Gain an Edge by Writing a Persuasive Cover Letter

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There is so much talk about writing a perfect resume, but many job seekers don’t pay much attention to the document that actually precedes it: the cover letter. A well-written cover letter can not only deliver a solid first impression, it can actually influence the hiring manager even before the resume is reviewed. As a career coach, I review hundreds of resumes and cover letters and am often disappointed when I come across generic cover letters or template-like resumes. Resumes and cover letters are the marketing equivalent of collateral and can be likened to prime real estate or ad space -- every inch of space on these documents is precious and must be leveraged to position the writer as the perfect solution for the company’s needs. Wasting this precious space on pitches that appear on almost every other resume or cover letter can be self-defeating and will often leave the hiring manager wondering if she should consider interviewing you at all. The following tips are useful pointers for good cover letter writing. Gain an edge by developing a compelling positioning strategy Pick a few successful brands. What is the common thread between these brands? A solid strategy that positions the brand as being unique. At the initial stage savvy marketers spend a lot of time identifying a branding strategy that fulfills consumer needs. Once this strategy has been identified, multi-million dollar campaigns revolve around just that one central theme. A certain pharmaceutical company, for example, may base its positioning around cutting-edge products, while another may focus on super-fast healing time. Still another company may position its products as being most efficacious or suitable for multiple therapeutic needs. As employees and professionals, we are all valuable brands to a certain extent and each one of us has something very unique and useful to offer. The key is to identify our own uniqueness and use it to craft a powerful positioning strategy. Cover letters can gain the much-needed “punch” by revolving around a positioning strategy that may be of interest (and benefit) to potential employers. The following examples clarify this concept. Example 1 Weak Strategy: I served as a scientist for XYZ Biotech Giant. Stronger strategy: As scientist for XYZ Biotech Giant, I utilized my scientific acumen and cutting-edge knowledge to lead a multi-billion dollar research and development program. I specialized in screening and identifying and developing drug molecules in 25% less time than my competitors or peers. Though a stretch, in the above example, the scientist positions herself as a top-caliber professional who can screen molecules in three-fourth the time. Impressive! Example 2 Weak Strategy: Please consider my application for the role of a programmer. I offer 12 years’ experience in coding. Stronger Strategy: I am a solutions-driven programmer who understands business needs. During my 12 years’ experience in programming, I played a critical role in developing solutions that maximized operational efficiencies and saved millions of dollars. Here the writer positions herself as a solutions-focused programmer who understands and fulfills business needs, develops solutions, improves efficiency, and saves millions. The positioning strategy should not only compel the hiring manager to look upon you as a “must have” candidate, but should also fulfill the employer’s needs effectively. Showcase accomplishments The cover letter must compliment the resume and serve to introduce it. As such, it must convey your strongest accomplishments and translate the potential benefits of hiring you for the role. Weak Strategy: I have led numerous projects in my career. Stronger Strategy: As project manager for ABC Firm, I led twenty multi-million dollar projects during a three-year period. Each of these projects required me to manage cross-functional teams of fifteen employees and budgets in excess of $5 million per project. As a result of my strong project management skills, my employer was able to save at least $200,000 every year. These savings, in addition to impacting the bottom line, resulted in 100% client retention and three repeat projects every year. Focus, focus, focus Resist the lure of creating one cover letter for multiple targets. It is not a good idea to send out the same cover letter after changing just a few lines here and there. If you qualify for multiple functional roles, consider crafting two or three different versions of your resume and cover letter, each focusing on the specific needs of the job target. Don’t hesitate to ask for a meeting or a phone appointment Toward the end of the cover letter, summarize your background and politely ask for a meeting or an interview. You will be surprised how this simple step can dramatically impact the response rate.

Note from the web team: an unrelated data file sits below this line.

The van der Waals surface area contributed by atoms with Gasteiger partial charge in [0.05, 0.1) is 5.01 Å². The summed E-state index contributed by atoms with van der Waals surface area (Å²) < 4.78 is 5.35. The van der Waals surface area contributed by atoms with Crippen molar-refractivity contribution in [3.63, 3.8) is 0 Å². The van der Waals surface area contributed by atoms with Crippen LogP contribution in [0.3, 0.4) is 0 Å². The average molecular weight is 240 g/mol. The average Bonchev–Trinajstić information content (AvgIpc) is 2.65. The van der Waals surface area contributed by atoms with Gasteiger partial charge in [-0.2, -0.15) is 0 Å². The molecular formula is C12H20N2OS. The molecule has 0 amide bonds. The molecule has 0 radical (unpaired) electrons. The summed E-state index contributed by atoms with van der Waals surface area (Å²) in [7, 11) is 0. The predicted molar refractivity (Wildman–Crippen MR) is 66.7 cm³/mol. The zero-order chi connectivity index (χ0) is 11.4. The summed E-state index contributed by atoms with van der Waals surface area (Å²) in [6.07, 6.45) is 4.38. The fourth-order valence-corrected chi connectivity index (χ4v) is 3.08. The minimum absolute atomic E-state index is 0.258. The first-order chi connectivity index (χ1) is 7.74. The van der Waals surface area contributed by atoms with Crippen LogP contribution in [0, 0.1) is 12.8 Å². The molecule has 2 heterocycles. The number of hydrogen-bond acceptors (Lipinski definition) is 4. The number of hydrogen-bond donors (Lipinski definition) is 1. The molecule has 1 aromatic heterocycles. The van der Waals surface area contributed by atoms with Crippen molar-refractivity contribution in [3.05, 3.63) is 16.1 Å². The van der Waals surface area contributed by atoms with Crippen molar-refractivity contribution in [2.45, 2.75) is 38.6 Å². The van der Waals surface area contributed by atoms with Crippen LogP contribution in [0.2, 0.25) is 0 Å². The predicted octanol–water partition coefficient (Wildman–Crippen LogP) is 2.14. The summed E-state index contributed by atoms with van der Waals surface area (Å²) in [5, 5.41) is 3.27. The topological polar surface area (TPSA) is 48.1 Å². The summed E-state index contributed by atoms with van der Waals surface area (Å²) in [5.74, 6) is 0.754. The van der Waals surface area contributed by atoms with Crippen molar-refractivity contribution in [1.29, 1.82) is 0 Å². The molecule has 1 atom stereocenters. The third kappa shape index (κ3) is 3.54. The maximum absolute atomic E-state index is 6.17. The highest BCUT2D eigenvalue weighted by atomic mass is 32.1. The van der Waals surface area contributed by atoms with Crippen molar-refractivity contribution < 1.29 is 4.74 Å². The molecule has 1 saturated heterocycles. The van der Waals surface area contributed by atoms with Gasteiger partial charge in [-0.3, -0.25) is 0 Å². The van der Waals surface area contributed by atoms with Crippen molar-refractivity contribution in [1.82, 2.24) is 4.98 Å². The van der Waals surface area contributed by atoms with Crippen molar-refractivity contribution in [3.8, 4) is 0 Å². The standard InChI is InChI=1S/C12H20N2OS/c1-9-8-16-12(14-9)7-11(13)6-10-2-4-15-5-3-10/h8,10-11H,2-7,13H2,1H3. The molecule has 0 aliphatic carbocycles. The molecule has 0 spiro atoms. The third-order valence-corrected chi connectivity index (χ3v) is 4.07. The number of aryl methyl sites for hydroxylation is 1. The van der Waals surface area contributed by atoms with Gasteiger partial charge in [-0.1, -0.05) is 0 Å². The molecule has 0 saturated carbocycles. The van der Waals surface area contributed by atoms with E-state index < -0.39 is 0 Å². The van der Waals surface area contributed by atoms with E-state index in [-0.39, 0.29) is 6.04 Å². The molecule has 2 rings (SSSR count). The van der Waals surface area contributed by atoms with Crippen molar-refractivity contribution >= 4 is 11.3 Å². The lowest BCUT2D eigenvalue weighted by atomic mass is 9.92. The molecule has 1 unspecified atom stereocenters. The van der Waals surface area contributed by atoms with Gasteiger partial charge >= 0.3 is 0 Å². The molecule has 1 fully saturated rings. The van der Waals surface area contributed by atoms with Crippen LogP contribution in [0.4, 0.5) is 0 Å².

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  • Kevrell
    I'm impressed! Cool post!
  • Liliam
    This has made my day. I wish all posting were this good.
  • Conyers
    THANKS that's a great answer!
  • Kalie
    You've hit the ball out the park! Incdreible!
  • Lynn T.
    Lynn T.
    I am revising my cover letter to incorporate these specific suggestions, THANK YOU!
  • Mark P.
    Mark P.
    You're right, I have been sending out a generic resume and I am not only shortchanging myself, but a potential employer of an accurate picture of what I can bring to a company
    thanks a lot that piece of information has been useful.

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